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The British Columbia Legislature in Victoria. (Darryl Dyck/THE CANADIAN PRESS)
The British Columbia Legislature in Victoria. (Darryl Dyck/THE CANADIAN PRESS)

government workers

Mediator told to pack up as B.C. labour dispute hits stalemate Add to ...

A mediator brought in for contract talks between the provincial government and thousands of government employees has been asked to pack up as the two sides continue to butt heads over wages for thousands of workers in areas including courts and government liquor stores.

“We’re asking the mediator to book out – and then we move to next steps,” Darryl Walker, president of the British Columbia Government and Service Employees’ Union, said on Monday.

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Those next steps, including potential job action, are being discussed now and could take effect by August, Mr. Walker said.

BCGEU members in May voted 82 per cent in favour of job action to support the union’s contract proposals.

Mediator Debbie Cameron was appointed earlier this month. But talks between the government and the BCGEU that began in January had reached a stalemate.

The BCGEU maintains its members, who are coming off a contract reached under a 2010 “net zero” mandate, merit a wage increase in the light of rising living costs and a two-year wage freeze.

The BCGEU represents about 65,000 workers, including about 29,000 who work directly for the government and whose contract is currently being negotiated.

The union maintains its wage proposal would not require hiking taxes or boosting deficits, but could be paid for through measures such as using deputy sheriffs instead of RCMP personnel for traffic safety and boosting opening hours of government liquor stores.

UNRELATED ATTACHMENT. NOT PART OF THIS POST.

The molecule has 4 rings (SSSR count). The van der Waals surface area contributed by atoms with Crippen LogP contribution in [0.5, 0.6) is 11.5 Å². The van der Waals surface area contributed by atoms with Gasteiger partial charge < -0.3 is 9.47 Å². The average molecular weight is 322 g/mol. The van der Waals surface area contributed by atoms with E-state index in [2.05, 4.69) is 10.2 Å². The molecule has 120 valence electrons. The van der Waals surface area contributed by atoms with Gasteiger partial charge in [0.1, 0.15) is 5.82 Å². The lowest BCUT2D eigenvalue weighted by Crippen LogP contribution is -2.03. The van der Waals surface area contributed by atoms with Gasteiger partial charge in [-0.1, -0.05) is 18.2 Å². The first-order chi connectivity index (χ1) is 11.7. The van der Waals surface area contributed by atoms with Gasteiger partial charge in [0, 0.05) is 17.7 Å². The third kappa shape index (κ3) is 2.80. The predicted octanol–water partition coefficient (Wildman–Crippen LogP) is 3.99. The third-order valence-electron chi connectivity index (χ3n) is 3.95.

Those measures would result in savings and additional revenues of $300-million, the union maintains.

The province has said it needs to keep costs in check and is taking a “co-operative gains” approach to contract talks – which requires any wage benefits to be offset by savings in other areas.

The BCGEU has proposed a two-year contract with a 3.5-per-cent wage increase in the first year with a cost-of-living-adjustment in the second year. The government has offered a 2-per-cent increase to kick in July 1, followed by a 1.5-per cent increase in the second year, the union says.

The British Columbia Teachers’ Federation is also engaged in a long-running labour dispute.

A government-appointed mediator, Charles Jago, is scheduled to make his recommendations by June 30.

The British Columbia Teachers’ Federation is meeting with Dr. Jago this week in the hopes of reaching a negotiated settlement, a BCTF spokeswoman said on Monday.

Education minister George Abbott has said several times over the past few months that a new contract will be in place before the school year begins in September.

Follow on Twitter: @wendy_stueck

 

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